San Elijo is a fairly large campground, with 171 sites stretched along the beach. Sites aren’t know for their privacy, but the amazing views and...
This campground is in an urban area, built on a strip of land between Highway 101 and the Ocean. There is a high amount of noise here from the surf, traffic or the train cruising by. That being said all the amenities of town are right outside the gate. Coffee shops, many eateries and a market are within walking distance. The bus line stops outside the gate and 2 miles away in Solana Beach is a train station for the Coaster Line that provides transportation to and from San Diego.
The campground itself is well laid out and although showing signs of wear is clean and maintained. Beach access is easy and the scene there is always active. You’re on the beach in CA, and that is a good thing.
We sleep through everything, but if you don’t want trains in your dreams, ear plugs could be a good idea. There are tracks nearby, and the sound sometimes travels.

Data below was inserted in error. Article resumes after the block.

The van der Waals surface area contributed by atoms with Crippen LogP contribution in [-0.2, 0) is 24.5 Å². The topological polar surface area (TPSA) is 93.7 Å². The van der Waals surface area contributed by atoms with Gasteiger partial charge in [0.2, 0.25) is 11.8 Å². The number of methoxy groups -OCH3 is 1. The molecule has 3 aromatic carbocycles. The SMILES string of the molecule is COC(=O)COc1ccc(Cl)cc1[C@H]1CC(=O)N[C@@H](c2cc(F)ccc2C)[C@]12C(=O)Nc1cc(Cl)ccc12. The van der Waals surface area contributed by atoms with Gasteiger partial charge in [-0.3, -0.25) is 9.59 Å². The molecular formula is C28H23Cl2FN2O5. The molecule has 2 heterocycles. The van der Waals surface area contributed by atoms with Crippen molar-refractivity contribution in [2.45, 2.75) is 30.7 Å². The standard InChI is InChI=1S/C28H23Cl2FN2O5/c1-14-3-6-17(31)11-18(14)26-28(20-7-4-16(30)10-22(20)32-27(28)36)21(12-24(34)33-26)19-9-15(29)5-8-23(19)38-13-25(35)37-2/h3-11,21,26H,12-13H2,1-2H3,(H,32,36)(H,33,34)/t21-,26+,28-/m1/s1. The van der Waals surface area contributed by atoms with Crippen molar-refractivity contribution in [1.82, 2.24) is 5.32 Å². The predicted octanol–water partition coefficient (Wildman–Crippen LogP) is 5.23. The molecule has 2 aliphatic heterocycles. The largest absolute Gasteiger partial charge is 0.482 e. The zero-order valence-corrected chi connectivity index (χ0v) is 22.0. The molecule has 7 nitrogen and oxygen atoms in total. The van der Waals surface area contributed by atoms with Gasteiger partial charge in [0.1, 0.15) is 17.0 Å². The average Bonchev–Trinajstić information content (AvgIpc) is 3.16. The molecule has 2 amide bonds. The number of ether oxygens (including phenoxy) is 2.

We encourage always being prepared, but if you do happen to forget something (that all-important chocolate bar or ketchup bottle, for example), no sweat. There are several stores nearby that will get you out of a food-related jam.
So maybe you remembered all of your supplies, but burned dinner in the fire (hey, it happens). No fear: local pizza joint Leucadia will deliver to your site (this may, technically, count as glamping).
Ask about phosphorescents in the water: it makes for pretty spectacular nighttime show.
Part of the San Diego Coastline, the beach and surrounding area is rich with history. To get a real feel for old-world California, head over to nearby Old Town San Diego State Park, which features unique museum exhibits and shops in historic adobe buildings. While it is now a bustling town, it still remains one of the state’s oldest settlements. On May 15, 1769,
an overland party of Spanish soldiers, priests and explorers led by Captain Gaspar de Portolá and Franciscan Father Junípero Serra, arrived in what is today San Diego. They built a
chapel dedicated to Saint Diego and a fort on what is now Presidio Hill just to the east of present-day Old Town. As time passed, the town built up around a typical Spanish plaza, and the first San Diego community was born. Since 1769 it has known the rule of Spain, Mexico and the United States. Today the historic park reflects the cultural elements of its exciting and